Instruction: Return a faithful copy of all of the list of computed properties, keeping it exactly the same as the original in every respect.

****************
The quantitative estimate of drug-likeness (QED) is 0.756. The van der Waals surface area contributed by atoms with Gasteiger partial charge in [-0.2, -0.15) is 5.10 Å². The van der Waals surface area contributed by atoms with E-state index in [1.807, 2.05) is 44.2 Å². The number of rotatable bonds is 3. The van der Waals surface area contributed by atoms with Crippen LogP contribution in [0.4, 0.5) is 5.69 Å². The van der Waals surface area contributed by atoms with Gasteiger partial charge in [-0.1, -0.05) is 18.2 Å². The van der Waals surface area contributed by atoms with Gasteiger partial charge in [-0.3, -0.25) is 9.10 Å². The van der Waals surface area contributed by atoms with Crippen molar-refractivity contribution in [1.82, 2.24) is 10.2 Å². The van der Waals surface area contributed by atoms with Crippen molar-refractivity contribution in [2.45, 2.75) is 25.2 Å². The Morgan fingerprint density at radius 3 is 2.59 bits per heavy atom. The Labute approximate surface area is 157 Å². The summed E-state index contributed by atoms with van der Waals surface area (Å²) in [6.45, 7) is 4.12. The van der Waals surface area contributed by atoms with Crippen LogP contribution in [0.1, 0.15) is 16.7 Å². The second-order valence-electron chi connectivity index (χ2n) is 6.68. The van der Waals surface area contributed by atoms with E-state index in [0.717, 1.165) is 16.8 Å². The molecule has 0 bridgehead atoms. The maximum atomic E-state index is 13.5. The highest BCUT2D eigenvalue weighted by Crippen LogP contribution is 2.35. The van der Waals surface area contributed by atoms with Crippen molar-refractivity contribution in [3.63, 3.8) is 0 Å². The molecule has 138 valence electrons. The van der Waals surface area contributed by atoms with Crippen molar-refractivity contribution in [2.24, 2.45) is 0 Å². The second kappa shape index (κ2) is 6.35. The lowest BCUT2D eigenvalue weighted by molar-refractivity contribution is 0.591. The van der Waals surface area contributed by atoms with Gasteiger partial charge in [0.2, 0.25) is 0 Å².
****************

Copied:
The quantitative estimate of drug-likeness (QED) is 0.756. The van der Waals surface area contributed by atoms with Gasteiger partial charge in [-0.2, -0.15) is 5.10 Å². The van der Waals surface area contributed by atoms with E-state index in [1.807, 2.05) is 44.2 Å². The number of rotatable bonds is 3. The van der Waals surface area contributed by atoms with Crippen LogP contribution in [0.4, 0.5) is 5.69 Å². The van der Waals surface area contributed by atoms with Gasteiger partial charge in [-0.1, -0.05) is 18.2 Å². The van der Waals surface area contributed by atoms with Gasteiger partial charge in [-0.3, -0.25) is 9.10 Å². The van der Waals surface area contributed by atoms with Crippen molar-refractivity contribution in [1.82, 2.24) is 10.2 Å². The van der Waals surface area contributed by atoms with Crippen molar-refractivity contribution in [2.45, 2.75) is 25.2 Å². The Morgan fingerprint density at radius 3 is 2.59 bits per heavy atom. The Labute approximate surface area is 157 Å². The summed E-state index contributed by atoms with van der Waals surface area (Å²) in [6.45, 7) is 4.12. The van der Waals surface area contributed by atoms with Crippen LogP contribution in [0.1, 0.15) is 16.7 Å². The second-order valence-electron chi connectivity index (χ2n) is 6.68. The van der Waals surface area contributed by atoms with E-state index in [0.717, 1.165) is 16.8 Å². The molecule has 0 bridgehead atoms. The maximum atomic E-state index is 13.5. The highest BCUT2D eigenvalue weighted by Crippen LogP contribution is 2.35. The van der Waals surface area contributed by atoms with Crippen molar-refractivity contribution in [3.63, 3.8) is 0 Å². The molecule has 138 valence electrons. The van der Waals surface area contributed by atoms with Crippen molar-refractivity contribution in [2.24, 2.45) is 0 Å². The second kappa shape index (κ2) is 6.35. The lowest BCUT2D eigenvalue weighted by molar-refractivity contribution is 0.591. The van der Waals surface area contributed by atoms with Gasteiger partial charge in [0.2, 0.25) is 0 Å².